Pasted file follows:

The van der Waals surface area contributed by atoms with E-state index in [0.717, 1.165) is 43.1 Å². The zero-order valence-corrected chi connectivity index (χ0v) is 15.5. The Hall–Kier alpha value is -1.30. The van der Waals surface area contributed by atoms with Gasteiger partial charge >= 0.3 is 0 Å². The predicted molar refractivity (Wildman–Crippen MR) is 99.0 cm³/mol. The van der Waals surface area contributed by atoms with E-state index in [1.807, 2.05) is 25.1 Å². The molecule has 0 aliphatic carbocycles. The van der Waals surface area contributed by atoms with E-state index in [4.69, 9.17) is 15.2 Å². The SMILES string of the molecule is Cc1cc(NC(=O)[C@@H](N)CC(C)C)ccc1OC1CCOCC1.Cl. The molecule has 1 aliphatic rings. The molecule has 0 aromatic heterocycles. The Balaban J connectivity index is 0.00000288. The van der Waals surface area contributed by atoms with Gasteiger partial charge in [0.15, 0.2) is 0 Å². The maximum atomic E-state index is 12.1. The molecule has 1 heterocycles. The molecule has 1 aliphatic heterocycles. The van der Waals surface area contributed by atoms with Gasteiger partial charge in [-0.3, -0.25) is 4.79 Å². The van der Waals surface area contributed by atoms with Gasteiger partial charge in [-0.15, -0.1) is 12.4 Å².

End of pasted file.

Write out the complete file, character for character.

The van der Waals surface area contributed by atoms with E-state index in [0.717, 1.165) is 43.1 Å². The zero-order valence-corrected chi connectivity index (χ0v) is 15.5. The Hall–Kier alpha value is -1.30. The van der Waals surface area contributed by atoms with Gasteiger partial charge >= 0.3 is 0 Å². The predicted molar refractivity (Wildman–Crippen MR) is 99.0 cm³/mol. The van der Waals surface area contributed by atoms with E-state index in [1.807, 2.05) is 25.1 Å². The molecule has 0 aliphatic carbocycles. The van der Waals surface area contributed by atoms with E-state index in [4.69, 9.17) is 15.2 Å². The SMILES string of the molecule is Cc1cc(NC(=O)[C@@H](N)CC(C)C)ccc1OC1CCOCC1.Cl. The molecule has 1 aliphatic rings. The molecule has 0 aromatic heterocycles. The Balaban J connectivity index is 0.00000288. The van der Waals surface area contributed by atoms with Gasteiger partial charge in [0.15, 0.2) is 0 Å². The maximum atomic E-state index is 12.1. The molecule has 1 heterocycles. The molecule has 1 aliphatic heterocycles. The van der Waals surface area contributed by atoms with Gasteiger partial charge in [-0.3, -0.25) is 4.79 Å². The van der Waals surface area contributed by atoms with Gasteiger partial charge in [-0.15, -0.1) is 12.4 Å².